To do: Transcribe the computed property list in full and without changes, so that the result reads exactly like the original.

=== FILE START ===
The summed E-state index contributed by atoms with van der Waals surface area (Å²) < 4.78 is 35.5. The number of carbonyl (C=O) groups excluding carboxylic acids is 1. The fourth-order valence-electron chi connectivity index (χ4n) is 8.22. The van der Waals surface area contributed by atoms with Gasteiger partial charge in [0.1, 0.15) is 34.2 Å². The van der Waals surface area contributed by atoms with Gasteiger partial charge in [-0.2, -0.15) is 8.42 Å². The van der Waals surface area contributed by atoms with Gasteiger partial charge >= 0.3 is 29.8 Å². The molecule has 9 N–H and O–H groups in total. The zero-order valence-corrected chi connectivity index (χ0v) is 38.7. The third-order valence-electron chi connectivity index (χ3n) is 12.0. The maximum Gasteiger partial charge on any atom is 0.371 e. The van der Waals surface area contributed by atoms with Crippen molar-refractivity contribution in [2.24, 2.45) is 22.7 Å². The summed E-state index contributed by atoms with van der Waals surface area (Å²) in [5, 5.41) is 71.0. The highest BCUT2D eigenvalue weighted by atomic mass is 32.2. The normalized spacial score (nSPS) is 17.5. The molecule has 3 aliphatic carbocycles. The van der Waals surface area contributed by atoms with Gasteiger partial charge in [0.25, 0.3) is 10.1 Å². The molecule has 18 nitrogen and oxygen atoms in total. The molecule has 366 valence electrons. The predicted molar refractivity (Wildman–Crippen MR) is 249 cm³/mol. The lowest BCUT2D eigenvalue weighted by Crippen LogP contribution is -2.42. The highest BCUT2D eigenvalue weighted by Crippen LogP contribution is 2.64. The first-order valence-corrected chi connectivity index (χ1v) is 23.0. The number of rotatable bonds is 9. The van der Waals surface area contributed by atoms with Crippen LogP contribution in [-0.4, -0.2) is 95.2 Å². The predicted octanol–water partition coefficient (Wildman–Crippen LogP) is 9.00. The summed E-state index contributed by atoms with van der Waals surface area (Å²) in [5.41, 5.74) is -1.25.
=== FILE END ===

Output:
The summed E-state index contributed by atoms with van der Waals surface area (Å²) < 4.78 is 35.5. The number of carbonyl (C=O) groups excluding carboxylic acids is 1. The fourth-order valence-electron chi connectivity index (χ4n) is 8.22. The van der Waals surface area contributed by atoms with Gasteiger partial charge in [0.1, 0.15) is 34.2 Å². The van der Waals surface area contributed by atoms with Gasteiger partial charge in [-0.2, -0.15) is 8.42 Å². The van der Waals surface area contributed by atoms with Gasteiger partial charge >= 0.3 is 29.8 Å². The molecule has 9 N–H and O–H groups in total. The zero-order valence-corrected chi connectivity index (χ0v) is 38.7. The third-order valence-electron chi connectivity index (χ3n) is 12.0. The maximum Gasteiger partial charge on any atom is 0.371 e. The van der Waals surface area contributed by atoms with Crippen molar-refractivity contribution in [2.24, 2.45) is 22.7 Å². The summed E-state index contributed by atoms with van der Waals surface area (Å²) in [5, 5.41) is 71.0. The highest BCUT2D eigenvalue weighted by atomic mass is 32.2. The normalized spacial score (nSPS) is 17.5. The molecule has 3 aliphatic carbocycles. The van der Waals surface area contributed by atoms with Gasteiger partial charge in [0.25, 0.3) is 10.1 Å². The molecule has 18 nitrogen and oxygen atoms in total. The molecule has 366 valence electrons. The predicted molar refractivity (Wildman–Crippen MR) is 249 cm³/mol. The lowest BCUT2D eigenvalue weighted by Crippen LogP contribution is -2.42. The highest BCUT2D eigenvalue weighted by Crippen LogP contribution is 2.64. The first-order valence-corrected chi connectivity index (χ1v) is 23.0. The number of rotatable bonds is 9. The van der Waals surface area contributed by atoms with Crippen LogP contribution in [-0.4, -0.2) is 95.2 Å². The predicted octanol–water partition coefficient (Wildman–Crippen LogP) is 9.00. The summed E-state index contributed by atoms with van der Waals surface area (Å²) in [5.41, 5.74) is -1.25.